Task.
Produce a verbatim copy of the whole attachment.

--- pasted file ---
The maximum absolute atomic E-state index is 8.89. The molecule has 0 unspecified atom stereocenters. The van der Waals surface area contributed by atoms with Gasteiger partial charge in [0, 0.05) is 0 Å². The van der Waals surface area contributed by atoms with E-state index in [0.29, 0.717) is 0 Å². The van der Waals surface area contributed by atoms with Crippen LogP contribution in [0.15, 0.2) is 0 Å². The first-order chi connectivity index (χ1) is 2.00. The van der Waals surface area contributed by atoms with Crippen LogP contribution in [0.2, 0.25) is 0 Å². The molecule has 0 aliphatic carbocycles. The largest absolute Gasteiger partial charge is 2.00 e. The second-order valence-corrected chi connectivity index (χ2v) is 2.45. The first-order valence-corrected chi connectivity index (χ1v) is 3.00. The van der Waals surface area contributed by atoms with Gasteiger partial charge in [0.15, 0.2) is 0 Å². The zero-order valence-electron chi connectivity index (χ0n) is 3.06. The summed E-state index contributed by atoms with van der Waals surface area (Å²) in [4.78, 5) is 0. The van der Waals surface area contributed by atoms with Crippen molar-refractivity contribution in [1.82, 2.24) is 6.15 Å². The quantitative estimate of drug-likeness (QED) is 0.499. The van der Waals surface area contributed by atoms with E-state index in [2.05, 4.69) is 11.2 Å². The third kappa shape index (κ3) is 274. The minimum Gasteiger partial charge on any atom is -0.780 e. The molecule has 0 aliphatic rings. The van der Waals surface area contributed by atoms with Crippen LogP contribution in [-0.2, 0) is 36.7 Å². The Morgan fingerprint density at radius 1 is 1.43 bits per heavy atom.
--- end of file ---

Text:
The maximum absolute atomic E-state index is 8.89. The molecule has 0 unspecified atom stereocenters. The van der Waals surface area contributed by atoms with Gasteiger partial charge in [0, 0.05) is 0 Å². The van der Waals surface area contributed by atoms with E-state index in [0.29, 0.717) is 0 Å². The van der Waals surface area contributed by atoms with Crippen LogP contribution in [0.15, 0.2) is 0 Å². The first-order chi connectivity index (χ1) is 2.00. The van der Waals surface area contributed by atoms with Crippen LogP contribution in [0.2, 0.25) is 0 Å². The molecule has 0 aliphatic carbocycles. The largest absolute Gasteiger partial charge is 2.00 e. The second-order valence-corrected chi connectivity index (χ2v) is 2.45. The first-order valence-corrected chi connectivity index (χ1v) is 3.00. The van der Waals surface area contributed by atoms with Gasteiger partial charge in [0.15, 0.2) is 0 Å². The zero-order valence-electron chi connectivity index (χ0n) is 3.06. The summed E-state index contributed by atoms with van der Waals surface area (Å²) in [4.78, 5) is 0. The van der Waals surface area contributed by atoms with Crippen molar-refractivity contribution in [1.82, 2.24) is 6.15 Å². The quantitative estimate of drug-likeness (QED) is 0.499. The van der Waals surface area contributed by atoms with E-state index in [2.05, 4.69) is 11.2 Å². The third kappa shape index (κ3) is 274. The minimum Gasteiger partial charge on any atom is -0.780 e. The molecule has 0 aliphatic rings. The van der Waals surface area contributed by atoms with Crippen LogP contribution in [-0.2, 0) is 36.7 Å². The Morgan fingerprint density at radius 1 is 1.43 bits per heavy atom.